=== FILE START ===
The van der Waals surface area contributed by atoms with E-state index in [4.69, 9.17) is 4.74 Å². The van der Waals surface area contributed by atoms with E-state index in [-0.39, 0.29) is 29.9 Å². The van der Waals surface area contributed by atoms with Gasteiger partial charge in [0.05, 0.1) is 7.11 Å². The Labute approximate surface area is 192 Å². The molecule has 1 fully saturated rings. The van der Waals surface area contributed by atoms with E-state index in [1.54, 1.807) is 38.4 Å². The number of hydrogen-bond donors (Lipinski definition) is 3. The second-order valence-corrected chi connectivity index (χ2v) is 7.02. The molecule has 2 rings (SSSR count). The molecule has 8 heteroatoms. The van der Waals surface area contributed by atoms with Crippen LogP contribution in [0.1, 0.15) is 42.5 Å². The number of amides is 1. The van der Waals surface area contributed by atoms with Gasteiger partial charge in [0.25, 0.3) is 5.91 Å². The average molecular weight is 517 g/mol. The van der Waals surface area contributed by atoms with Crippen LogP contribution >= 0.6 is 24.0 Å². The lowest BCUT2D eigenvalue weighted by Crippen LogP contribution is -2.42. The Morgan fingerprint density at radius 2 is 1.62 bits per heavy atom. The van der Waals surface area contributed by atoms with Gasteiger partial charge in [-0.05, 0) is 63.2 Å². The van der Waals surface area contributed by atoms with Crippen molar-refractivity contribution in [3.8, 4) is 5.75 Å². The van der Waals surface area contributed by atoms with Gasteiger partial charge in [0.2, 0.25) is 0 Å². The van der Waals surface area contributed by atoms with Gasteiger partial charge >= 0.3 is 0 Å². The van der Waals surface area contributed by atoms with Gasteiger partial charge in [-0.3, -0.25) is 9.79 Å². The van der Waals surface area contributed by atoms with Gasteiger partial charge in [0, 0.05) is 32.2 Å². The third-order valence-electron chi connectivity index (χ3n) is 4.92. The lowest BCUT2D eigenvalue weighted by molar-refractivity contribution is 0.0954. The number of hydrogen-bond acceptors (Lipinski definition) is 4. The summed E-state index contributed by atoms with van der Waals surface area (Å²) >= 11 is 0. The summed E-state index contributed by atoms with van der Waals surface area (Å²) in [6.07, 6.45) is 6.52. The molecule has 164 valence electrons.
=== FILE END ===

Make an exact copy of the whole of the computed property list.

The van der Waals surface area contributed by atoms with E-state index in [4.69, 9.17) is 4.74 Å². The van der Waals surface area contributed by atoms with E-state index in [-0.39, 0.29) is 29.9 Å². The van der Waals surface area contributed by atoms with Gasteiger partial charge in [0.05, 0.1) is 7.11 Å². The Labute approximate surface area is 192 Å². The molecule has 1 fully saturated rings. The van der Waals surface area contributed by atoms with E-state index in [1.54, 1.807) is 38.4 Å². The number of hydrogen-bond donors (Lipinski definition) is 3. The second-order valence-corrected chi connectivity index (χ2v) is 7.02. The molecule has 2 rings (SSSR count). The molecule has 8 heteroatoms. The van der Waals surface area contributed by atoms with Crippen LogP contribution in [0.1, 0.15) is 42.5 Å². The number of amides is 1. The van der Waals surface area contributed by atoms with Gasteiger partial charge in [0.25, 0.3) is 5.91 Å². The average molecular weight is 517 g/mol. The van der Waals surface area contributed by atoms with Crippen LogP contribution >= 0.6 is 24.0 Å². The lowest BCUT2D eigenvalue weighted by Crippen LogP contribution is -2.42. The Morgan fingerprint density at radius 2 is 1.62 bits per heavy atom. The van der Waals surface area contributed by atoms with Gasteiger partial charge in [-0.05, 0) is 63.2 Å². The van der Waals surface area contributed by atoms with Crippen molar-refractivity contribution in [3.8, 4) is 5.75 Å². The van der Waals surface area contributed by atoms with Gasteiger partial charge in [0.2, 0.25) is 0 Å². The van der Waals surface area contributed by atoms with Gasteiger partial charge >= 0.3 is 0 Å². The van der Waals surface area contributed by atoms with Gasteiger partial charge in [-0.3, -0.25) is 9.79 Å². The van der Waals surface area contributed by atoms with Gasteiger partial charge in [0, 0.05) is 32.2 Å². The third-order valence-electron chi connectivity index (χ3n) is 4.92. The lowest BCUT2D eigenvalue weighted by molar-refractivity contribution is 0.0954. The number of hydrogen-bond acceptors (Lipinski definition) is 4. The summed E-state index contributed by atoms with van der Waals surface area (Å²) >= 11 is 0. The summed E-state index contributed by atoms with van der Waals surface area (Å²) in [6.07, 6.45) is 6.52. The molecule has 164 valence electrons.